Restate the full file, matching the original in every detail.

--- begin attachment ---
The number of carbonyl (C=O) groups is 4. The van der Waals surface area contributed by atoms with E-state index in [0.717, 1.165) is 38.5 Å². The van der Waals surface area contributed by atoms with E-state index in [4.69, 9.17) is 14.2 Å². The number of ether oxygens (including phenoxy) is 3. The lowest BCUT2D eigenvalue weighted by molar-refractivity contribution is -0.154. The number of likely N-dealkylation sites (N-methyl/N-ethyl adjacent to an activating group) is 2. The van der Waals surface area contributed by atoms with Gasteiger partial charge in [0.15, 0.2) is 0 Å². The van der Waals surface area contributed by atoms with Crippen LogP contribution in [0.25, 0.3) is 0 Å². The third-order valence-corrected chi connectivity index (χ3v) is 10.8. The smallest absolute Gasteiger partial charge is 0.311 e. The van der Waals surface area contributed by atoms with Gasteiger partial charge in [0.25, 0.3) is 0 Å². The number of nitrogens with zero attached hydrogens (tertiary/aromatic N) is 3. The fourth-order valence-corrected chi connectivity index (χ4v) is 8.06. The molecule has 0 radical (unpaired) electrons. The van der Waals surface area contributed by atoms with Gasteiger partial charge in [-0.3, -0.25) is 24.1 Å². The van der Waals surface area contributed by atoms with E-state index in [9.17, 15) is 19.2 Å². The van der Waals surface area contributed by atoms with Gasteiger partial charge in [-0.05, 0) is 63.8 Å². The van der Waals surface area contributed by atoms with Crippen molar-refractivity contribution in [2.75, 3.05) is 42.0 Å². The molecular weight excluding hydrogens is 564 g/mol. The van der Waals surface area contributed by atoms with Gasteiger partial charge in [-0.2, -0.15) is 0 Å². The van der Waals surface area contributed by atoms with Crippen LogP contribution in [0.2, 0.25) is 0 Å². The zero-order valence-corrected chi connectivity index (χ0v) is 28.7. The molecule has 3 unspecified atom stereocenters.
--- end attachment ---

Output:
The number of carbonyl (C=O) groups is 4. The van der Waals surface area contributed by atoms with E-state index in [0.717, 1.165) is 38.5 Å². The van der Waals surface area contributed by atoms with E-state index in [4.69, 9.17) is 14.2 Å². The number of ether oxygens (including phenoxy) is 3. The lowest BCUT2D eigenvalue weighted by molar-refractivity contribution is -0.154. The number of likely N-dealkylation sites (N-methyl/N-ethyl adjacent to an activating group) is 2. The van der Waals surface area contributed by atoms with Gasteiger partial charge in [0.15, 0.2) is 0 Å². The van der Waals surface area contributed by atoms with Crippen LogP contribution in [0.25, 0.3) is 0 Å². The third-order valence-corrected chi connectivity index (χ3v) is 10.8. The smallest absolute Gasteiger partial charge is 0.311 e. The van der Waals surface area contributed by atoms with Gasteiger partial charge in [0.25, 0.3) is 0 Å². The number of nitrogens with zero attached hydrogens (tertiary/aromatic N) is 3. The fourth-order valence-corrected chi connectivity index (χ4v) is 8.06. The molecule has 0 radical (unpaired) electrons. The van der Waals surface area contributed by atoms with Gasteiger partial charge in [-0.3, -0.25) is 24.1 Å². The van der Waals surface area contributed by atoms with E-state index in [9.17, 15) is 19.2 Å². The van der Waals surface area contributed by atoms with Gasteiger partial charge in [-0.05, 0) is 63.8 Å². The van der Waals surface area contributed by atoms with Crippen molar-refractivity contribution in [2.75, 3.05) is 42.0 Å². The molecular weight excluding hydrogens is 564 g/mol. The van der Waals surface area contributed by atoms with Gasteiger partial charge in [-0.2, -0.15) is 0 Å². The van der Waals surface area contributed by atoms with Crippen LogP contribution in [0.2, 0.25) is 0 Å². The zero-order valence-corrected chi connectivity index (χ0v) is 28.7. The molecule has 3 unspecified atom stereocenters.